Few Older Men Receiving Recommended Intensity of Active Surveillance

Very few older man receive the intensity of active surveillance testing recommended by major prospective active surveillance (AS) programs.
Very few older man receive the intensity of active surveillance testing recommended by major prospective active surveillance (AS) programs.

Very few older man receive the intensity of active surveillance testing recommended by major prospective active surveillance (AS) programs, a study published in the Journal of Urology has shown.1

Although major prostate cancer active surveillance programs recommend repeat testing of prostate-specific antigen (PSA) and prostate biopsy, adherence to such testing remains unknown. Therefore, researchers sought to determine whether men in the community receive the same intensity of active surveillance testing as in prospective active surveillance protocols.

For the retrospective study, researchers analyzed data from 5192 men age 66 years or older undergoing active surveillance for prostate cancer. Patients had not received curative therapy in the year after diagnosis and had undergone 1 or more postdiagnosis prostate biopsies.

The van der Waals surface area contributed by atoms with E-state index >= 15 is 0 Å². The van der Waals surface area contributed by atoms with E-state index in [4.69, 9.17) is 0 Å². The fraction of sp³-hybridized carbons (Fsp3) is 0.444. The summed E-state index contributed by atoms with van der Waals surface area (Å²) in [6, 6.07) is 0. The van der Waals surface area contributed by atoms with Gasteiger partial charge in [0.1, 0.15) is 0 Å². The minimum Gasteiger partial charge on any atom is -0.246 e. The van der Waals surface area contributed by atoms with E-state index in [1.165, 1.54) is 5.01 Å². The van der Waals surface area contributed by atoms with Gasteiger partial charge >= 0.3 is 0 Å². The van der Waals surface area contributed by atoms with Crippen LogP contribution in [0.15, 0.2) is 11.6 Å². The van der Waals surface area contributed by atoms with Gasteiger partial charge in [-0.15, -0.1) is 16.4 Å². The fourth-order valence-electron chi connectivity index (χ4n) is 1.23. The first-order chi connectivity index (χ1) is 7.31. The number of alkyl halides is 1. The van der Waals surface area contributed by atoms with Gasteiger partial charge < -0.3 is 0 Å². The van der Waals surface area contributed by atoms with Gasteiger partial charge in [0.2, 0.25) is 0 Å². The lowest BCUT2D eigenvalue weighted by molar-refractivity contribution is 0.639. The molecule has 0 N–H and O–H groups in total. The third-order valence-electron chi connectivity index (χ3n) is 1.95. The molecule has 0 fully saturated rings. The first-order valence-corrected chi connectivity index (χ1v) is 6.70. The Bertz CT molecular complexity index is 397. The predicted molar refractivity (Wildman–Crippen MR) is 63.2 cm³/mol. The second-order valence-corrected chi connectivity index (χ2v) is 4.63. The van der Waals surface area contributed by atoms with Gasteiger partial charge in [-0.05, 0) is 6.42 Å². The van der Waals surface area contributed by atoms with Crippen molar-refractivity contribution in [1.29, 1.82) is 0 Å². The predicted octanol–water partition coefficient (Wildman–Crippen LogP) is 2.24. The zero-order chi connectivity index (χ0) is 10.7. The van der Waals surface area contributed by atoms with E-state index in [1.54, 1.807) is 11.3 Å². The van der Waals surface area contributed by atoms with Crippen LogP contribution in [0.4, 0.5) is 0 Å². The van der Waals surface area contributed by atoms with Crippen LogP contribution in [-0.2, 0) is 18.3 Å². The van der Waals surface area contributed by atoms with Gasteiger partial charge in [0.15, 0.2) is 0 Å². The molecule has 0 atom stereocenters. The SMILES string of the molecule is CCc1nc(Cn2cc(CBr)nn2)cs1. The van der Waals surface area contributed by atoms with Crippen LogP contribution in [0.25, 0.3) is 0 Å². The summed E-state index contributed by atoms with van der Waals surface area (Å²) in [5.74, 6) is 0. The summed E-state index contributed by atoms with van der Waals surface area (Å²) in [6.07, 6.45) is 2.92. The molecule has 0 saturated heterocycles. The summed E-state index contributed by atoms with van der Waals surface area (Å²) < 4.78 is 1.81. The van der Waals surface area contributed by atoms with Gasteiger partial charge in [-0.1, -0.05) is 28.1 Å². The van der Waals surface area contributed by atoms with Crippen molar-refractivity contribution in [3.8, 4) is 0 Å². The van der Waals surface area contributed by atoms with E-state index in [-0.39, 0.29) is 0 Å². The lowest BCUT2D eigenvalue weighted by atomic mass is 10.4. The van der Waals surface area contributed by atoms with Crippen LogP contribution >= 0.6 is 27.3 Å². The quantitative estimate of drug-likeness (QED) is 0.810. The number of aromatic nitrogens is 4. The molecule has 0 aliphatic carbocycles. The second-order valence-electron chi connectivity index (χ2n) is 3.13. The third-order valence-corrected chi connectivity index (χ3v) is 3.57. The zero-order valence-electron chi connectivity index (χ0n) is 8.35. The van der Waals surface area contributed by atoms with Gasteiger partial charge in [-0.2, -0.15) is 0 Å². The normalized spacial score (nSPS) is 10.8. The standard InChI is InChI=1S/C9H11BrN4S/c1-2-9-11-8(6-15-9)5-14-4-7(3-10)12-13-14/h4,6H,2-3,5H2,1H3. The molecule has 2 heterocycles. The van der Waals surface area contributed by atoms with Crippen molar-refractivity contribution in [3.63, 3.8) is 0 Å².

Results showed that more than 80% had at least 1 PSA test per year but less than 13% received a prostate biopsy beyond the first 2 years. Patients rarely underwent MRI screening.

Researchers found that recent diagnosis and higher income were associated with higher frequency of surveillance prostate biopsy. In contrast, older age and greater comorbidity were associated with fewer biopsies. African American patients were less likely to undergo PSA testing.

The study also demonstrated that during 5 years of active surveillance, only 11.1% met the testing standards of the Sunnybrrok/PRIAS program and only 5.0% met the standards of the Johns Hopkins programs.

REFERENCE

1. Loeb S, Walter D, Curnyn C, et al. How active is active surveillance? Intensity of follow-up during active surveillance for prostate cancer in the United States [published online ahead of print March 2, 2016]. J Urol. doi:10.1016/j.juro.2016.02.2963.

Loading links....
You must be a registered member of ONA to post a comment.

Sign Up for Free e-newsletters

Regimen and Drug Listings

GET FULL LISTINGS OF TREATMENT Regimens and Drug INFORMATION

Bone Cancer Regimens Drugs
Brain Cancer Regimens Drugs
Breast Cancer Regimens Drugs
Endocrine Cancer Regimens Drugs
Gastrointestinal Cancer Regimens Drugs
Genitourinary Cancer Regimens Drugs
Gynecologic Cancer Regimens Drugs
Head and Neck Cancer Regimens Drugs
Hematologic Cancer Regimens Drugs
Lung Cancer Regimens Drugs
Other Cancers Regimens
Rare Cancers Regimens
Skin Cancer Regimens Drugs